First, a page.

Capillary Governance: Other State Actors in Latin America
This panel suggests we examine the state as a range of governmental functions performed on a historically and geographically uneven social terrain by formal as well as less usual, unofficial actors. Throughout Latin America from grassroots citizens' groups to community media organizations, from religious institutions to private entrepreneurs, from guerilla fighters to organized crime syndicates, these "other" actors implement roles officially attributed to the formal government, especially when and where the hold of the latter - its legality and legitimacy - is tentative at best. They take over such quintessentially governmental functions as the provision of social assistance, education and neighborhood security. What effect does these appropriations of governmental functions have on formal political institutions? If governance is performed simultaneously by official and informal actors, what role does the seemingly artificial separation between the state and civil society play in the politics of development and social inclusion? Finally, what implications does such fluid understanding of the state have for our study of the changing political and social landscape throughout Latin America? The panel invites contributions from scholars representing diverse social science disciplines to engage in a conversation about multiple, shared, capillary forms of state governance and their effects.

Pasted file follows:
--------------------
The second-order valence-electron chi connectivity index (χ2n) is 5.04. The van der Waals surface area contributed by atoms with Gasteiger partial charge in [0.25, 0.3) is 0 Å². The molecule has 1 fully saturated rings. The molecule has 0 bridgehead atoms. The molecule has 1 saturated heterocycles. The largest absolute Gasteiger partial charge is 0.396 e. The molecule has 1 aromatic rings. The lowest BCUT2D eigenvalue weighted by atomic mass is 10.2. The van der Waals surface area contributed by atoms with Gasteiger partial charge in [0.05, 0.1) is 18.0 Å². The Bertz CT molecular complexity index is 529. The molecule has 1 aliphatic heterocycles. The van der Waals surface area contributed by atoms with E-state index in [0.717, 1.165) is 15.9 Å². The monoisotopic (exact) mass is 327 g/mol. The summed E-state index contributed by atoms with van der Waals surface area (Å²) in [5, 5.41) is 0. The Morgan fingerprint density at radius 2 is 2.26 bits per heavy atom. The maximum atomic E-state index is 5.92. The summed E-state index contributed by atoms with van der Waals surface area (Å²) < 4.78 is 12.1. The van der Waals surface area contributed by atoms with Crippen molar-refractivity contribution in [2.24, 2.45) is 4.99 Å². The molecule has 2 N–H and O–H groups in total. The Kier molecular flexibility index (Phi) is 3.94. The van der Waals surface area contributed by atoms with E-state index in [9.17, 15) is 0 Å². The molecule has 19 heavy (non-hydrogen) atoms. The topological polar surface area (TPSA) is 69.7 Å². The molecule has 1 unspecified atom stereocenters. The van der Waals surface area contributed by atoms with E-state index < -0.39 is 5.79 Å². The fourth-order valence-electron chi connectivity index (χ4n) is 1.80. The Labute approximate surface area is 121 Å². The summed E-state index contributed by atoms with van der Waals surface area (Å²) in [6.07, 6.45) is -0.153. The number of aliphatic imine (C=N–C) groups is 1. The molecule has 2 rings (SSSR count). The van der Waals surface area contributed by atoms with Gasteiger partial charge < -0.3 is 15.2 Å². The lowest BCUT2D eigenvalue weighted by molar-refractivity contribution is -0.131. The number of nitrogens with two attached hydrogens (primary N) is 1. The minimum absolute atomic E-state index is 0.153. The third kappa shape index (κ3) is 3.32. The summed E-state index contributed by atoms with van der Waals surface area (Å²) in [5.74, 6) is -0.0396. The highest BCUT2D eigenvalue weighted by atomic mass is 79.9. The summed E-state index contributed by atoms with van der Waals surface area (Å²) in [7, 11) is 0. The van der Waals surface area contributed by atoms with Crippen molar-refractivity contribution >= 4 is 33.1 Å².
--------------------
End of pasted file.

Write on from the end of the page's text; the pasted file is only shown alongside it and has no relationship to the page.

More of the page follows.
Please send a 250-word abstract to Ieva Jusionyte at firstname.lastname@example.org. The deadline for submission is August 15, 2012.
Department of Anthropology
Center for Latin American Studies
PO Box 117305
University of Florida
Gainesville, FL 32611 Email: email@example.com
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